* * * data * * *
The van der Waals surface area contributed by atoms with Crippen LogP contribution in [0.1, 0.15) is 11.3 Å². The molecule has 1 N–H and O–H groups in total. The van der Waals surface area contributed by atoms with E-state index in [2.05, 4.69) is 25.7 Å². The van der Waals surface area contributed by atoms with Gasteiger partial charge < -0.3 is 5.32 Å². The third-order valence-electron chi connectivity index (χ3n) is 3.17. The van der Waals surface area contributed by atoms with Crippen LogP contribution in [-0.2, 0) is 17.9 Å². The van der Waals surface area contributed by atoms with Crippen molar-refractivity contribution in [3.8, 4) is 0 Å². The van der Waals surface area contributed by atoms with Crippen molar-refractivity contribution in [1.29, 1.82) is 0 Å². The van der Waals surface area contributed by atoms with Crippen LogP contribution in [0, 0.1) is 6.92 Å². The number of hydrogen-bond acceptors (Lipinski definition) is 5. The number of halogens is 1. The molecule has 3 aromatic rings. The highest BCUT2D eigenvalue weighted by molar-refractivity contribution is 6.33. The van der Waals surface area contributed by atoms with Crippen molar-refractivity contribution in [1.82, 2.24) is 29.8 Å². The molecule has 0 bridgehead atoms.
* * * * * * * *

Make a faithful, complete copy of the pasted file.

The van der Waals surface area contributed by atoms with Crippen LogP contribution in [0.1, 0.15) is 11.3 Å². The molecule has 1 N–H and O–H groups in total. The van der Waals surface area contributed by atoms with E-state index in [2.05, 4.69) is 25.7 Å². The van der Waals surface area contributed by atoms with Gasteiger partial charge < -0.3 is 5.32 Å². The third-order valence-electron chi connectivity index (χ3n) is 3.17. The van der Waals surface area contributed by atoms with Crippen LogP contribution in [-0.2, 0) is 17.9 Å². The van der Waals surface area contributed by atoms with Crippen molar-refractivity contribution in [3.8, 4) is 0 Å². The van der Waals surface area contributed by atoms with Crippen molar-refractivity contribution in [1.29, 1.82) is 0 Å². The van der Waals surface area contributed by atoms with Crippen LogP contribution in [0, 0.1) is 6.92 Å². The number of hydrogen-bond acceptors (Lipinski definition) is 5. The number of halogens is 1. The molecule has 3 aromatic rings. The highest BCUT2D eigenvalue weighted by molar-refractivity contribution is 6.33. The van der Waals surface area contributed by atoms with Crippen molar-refractivity contribution in [1.82, 2.24) is 29.8 Å². The molecule has 0 bridgehead atoms.